It's easy to get jaded... but then, all of a sudden, Republicans are actually talking about climate change! Specifically, the Virginia GOP is working with Democrats on climate change. Historically, this is unexpected, to say the least. Most of the modern Republican Party, at both the state and federal levels, prefers not to even admit climate change exists, let alone talk about how human activity (and thus, government brainstorming) could play any kind of role. Quartz quotes the government affairs director of the World Resource Institute, Christina DeConcini, as saying she thinks this is the first time elected Democratic and Republican leaders have come together on climate change.
Of course, to find evidence of the GOP not believing in climate change, you don't need to look very far. There's crippling divide between the more left-wing outlook on climate change, tempered by years of research and scientific consensus, and the right-wing outlook, which has been seized with rampant denial and anti-science conspiracy theories. In early June, the Texas GOP got a lot of attention for its official party platform, urging that all calls for funding relating to climate change, which they call "a political agenda," be ignored.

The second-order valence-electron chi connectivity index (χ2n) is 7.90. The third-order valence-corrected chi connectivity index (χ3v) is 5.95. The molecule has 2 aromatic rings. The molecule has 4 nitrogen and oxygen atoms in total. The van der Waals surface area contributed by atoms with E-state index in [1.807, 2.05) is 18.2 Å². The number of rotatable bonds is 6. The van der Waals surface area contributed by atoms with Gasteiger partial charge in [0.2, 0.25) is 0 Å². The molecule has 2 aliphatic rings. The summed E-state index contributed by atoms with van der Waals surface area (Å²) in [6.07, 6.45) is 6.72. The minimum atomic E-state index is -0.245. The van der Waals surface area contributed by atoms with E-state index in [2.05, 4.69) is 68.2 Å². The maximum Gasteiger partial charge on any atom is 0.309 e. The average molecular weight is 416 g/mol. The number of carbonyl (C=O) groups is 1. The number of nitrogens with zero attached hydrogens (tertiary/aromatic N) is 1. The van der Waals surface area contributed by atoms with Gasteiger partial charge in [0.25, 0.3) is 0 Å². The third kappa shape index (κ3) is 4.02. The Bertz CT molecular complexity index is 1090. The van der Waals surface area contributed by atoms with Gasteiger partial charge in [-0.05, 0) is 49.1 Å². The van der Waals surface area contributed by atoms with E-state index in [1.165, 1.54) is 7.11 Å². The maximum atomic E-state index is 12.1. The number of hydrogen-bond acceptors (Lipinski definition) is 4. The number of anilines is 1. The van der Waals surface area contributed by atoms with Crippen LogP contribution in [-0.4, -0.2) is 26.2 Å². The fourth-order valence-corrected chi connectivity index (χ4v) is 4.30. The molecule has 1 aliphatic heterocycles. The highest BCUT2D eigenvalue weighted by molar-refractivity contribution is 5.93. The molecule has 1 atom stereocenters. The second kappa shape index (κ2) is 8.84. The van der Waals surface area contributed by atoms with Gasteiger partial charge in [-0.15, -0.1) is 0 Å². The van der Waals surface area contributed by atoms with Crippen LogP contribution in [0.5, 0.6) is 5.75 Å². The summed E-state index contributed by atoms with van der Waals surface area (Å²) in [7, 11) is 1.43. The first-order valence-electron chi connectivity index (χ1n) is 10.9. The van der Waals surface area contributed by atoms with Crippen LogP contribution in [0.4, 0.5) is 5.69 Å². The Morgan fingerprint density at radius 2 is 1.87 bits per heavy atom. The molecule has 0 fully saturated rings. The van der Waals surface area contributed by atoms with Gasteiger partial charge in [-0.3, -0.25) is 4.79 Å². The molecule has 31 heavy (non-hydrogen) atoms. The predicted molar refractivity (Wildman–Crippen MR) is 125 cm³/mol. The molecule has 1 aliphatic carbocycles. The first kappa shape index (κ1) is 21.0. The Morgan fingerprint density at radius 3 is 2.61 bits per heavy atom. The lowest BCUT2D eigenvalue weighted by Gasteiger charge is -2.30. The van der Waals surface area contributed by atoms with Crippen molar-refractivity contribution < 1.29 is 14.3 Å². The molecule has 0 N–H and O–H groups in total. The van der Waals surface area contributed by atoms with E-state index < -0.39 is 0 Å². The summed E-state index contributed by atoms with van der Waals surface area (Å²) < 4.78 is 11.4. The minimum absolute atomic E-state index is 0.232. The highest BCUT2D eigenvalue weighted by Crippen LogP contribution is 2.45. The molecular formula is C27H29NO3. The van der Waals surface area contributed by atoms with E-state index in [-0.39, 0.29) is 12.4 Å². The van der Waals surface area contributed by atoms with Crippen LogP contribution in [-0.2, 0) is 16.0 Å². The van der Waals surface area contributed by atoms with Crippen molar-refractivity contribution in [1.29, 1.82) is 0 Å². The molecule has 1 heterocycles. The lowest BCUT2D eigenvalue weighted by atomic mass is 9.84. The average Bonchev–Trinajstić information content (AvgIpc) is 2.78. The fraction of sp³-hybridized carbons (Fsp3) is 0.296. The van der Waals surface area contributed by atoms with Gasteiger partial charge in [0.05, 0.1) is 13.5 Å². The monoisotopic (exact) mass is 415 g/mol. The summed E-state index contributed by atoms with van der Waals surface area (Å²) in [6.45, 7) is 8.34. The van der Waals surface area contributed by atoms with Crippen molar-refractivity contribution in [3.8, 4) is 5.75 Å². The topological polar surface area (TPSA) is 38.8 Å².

As the platform states:
While we all strive to be good stewards of the earth, “climate change” is a political agenda which attempts to control every aspect of our lives. We urge government at all levels to ignore any plea for money to fund global climate change or “climate justice” initiatives.
The bipartisan effort in Virginia, however, makes sense. The state's coastal regions are at extreme risk for floods, even simply by the forces of the tides rolling in and out. As Quartz notes, Norfolk in particular is prone to flooding from as little as the rise of the full moon. It's one of the most flood-prone sections of coast all along the eastern seaboard, and in the event of a more severe weather event, the effects could be swift and catastrophic.
Norfolk Mayor Paul Fraim, a Democrat, has cautioned that a Category 2 hurricane would essentially submerge his city, and in light of the assets in play (Norfolk is home to an enormous naval base) he thinks federal help would be appropriate. Fraim told USA Today:
From a national security standpoint, the country has made huge investments, and those investments should be protected. ... it can't hold back the water on its own.
Seeing the politicians of Virginia find some common ground here is exciting. Though the gains are still quite modest — a task-force has been commissioned to tackle the problem, with the backing of Democratic Governor Terry MacAuliffe — it's still promising.
It's a huge step up from the attitude of their neighboring namesake, too. West Virginia is pretty hostile to climate change regulation, relying heavily on coal production in their state economy. They even have a senator, Joe Manchin, who shot his own party's cap-and-trade bill for a 2010 campaign commercial. As in, shot it with a rifle.
Unfortunately — and here's the depressing part — scientists believe the problem writ large is no longer possible to solve, with practical solutions now just a matter of mitigating climate change's effects.